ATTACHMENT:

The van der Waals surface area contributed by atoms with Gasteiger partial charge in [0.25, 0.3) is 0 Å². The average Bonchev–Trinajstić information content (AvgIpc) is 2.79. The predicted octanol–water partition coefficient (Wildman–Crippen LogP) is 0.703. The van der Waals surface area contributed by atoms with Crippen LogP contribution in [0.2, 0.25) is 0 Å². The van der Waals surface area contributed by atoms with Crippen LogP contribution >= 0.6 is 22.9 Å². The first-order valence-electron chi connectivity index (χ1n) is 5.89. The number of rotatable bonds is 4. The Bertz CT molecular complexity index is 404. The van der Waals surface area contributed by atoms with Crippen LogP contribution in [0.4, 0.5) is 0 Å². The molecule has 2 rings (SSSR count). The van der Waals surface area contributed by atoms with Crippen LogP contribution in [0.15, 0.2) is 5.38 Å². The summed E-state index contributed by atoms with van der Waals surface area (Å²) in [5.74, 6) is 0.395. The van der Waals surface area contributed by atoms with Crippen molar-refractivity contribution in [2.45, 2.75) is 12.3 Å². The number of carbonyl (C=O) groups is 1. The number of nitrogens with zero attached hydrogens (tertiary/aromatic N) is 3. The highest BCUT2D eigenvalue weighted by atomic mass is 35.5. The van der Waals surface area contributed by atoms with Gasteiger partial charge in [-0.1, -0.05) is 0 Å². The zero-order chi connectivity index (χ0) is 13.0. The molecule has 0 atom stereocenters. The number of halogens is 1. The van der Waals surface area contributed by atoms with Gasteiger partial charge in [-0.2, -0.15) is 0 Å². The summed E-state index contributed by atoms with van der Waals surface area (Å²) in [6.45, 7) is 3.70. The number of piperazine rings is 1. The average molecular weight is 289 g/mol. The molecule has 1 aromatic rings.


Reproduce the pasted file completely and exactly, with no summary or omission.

The van der Waals surface area contributed by atoms with Gasteiger partial charge in [0.25, 0.3) is 0 Å². The average Bonchev–Trinajstić information content (AvgIpc) is 2.79. The predicted octanol–water partition coefficient (Wildman–Crippen LogP) is 0.703. The van der Waals surface area contributed by atoms with Crippen LogP contribution in [0.2, 0.25) is 0 Å². The van der Waals surface area contributed by atoms with Crippen LogP contribution >= 0.6 is 22.9 Å². The first-order valence-electron chi connectivity index (χ1n) is 5.89. The number of rotatable bonds is 4. The Bertz CT molecular complexity index is 404. The van der Waals surface area contributed by atoms with Crippen LogP contribution in [0.4, 0.5) is 0 Å². The molecule has 2 rings (SSSR count). The van der Waals surface area contributed by atoms with Crippen LogP contribution in [0.15, 0.2) is 5.38 Å². The summed E-state index contributed by atoms with van der Waals surface area (Å²) in [5.74, 6) is 0.395. The van der Waals surface area contributed by atoms with Crippen molar-refractivity contribution in [2.45, 2.75) is 12.3 Å². The number of carbonyl (C=O) groups is 1. The number of nitrogens with zero attached hydrogens (tertiary/aromatic N) is 3. The highest BCUT2D eigenvalue weighted by atomic mass is 35.5. The van der Waals surface area contributed by atoms with Gasteiger partial charge in [-0.1, -0.05) is 0 Å². The zero-order chi connectivity index (χ0) is 13.0. The molecule has 0 atom stereocenters. The number of halogens is 1. The van der Waals surface area contributed by atoms with Gasteiger partial charge in [-0.2, -0.15) is 0 Å². The summed E-state index contributed by atoms with van der Waals surface area (Å²) in [6.45, 7) is 3.70. The number of piperazine rings is 1. The average molecular weight is 289 g/mol. The molecule has 1 aromatic rings.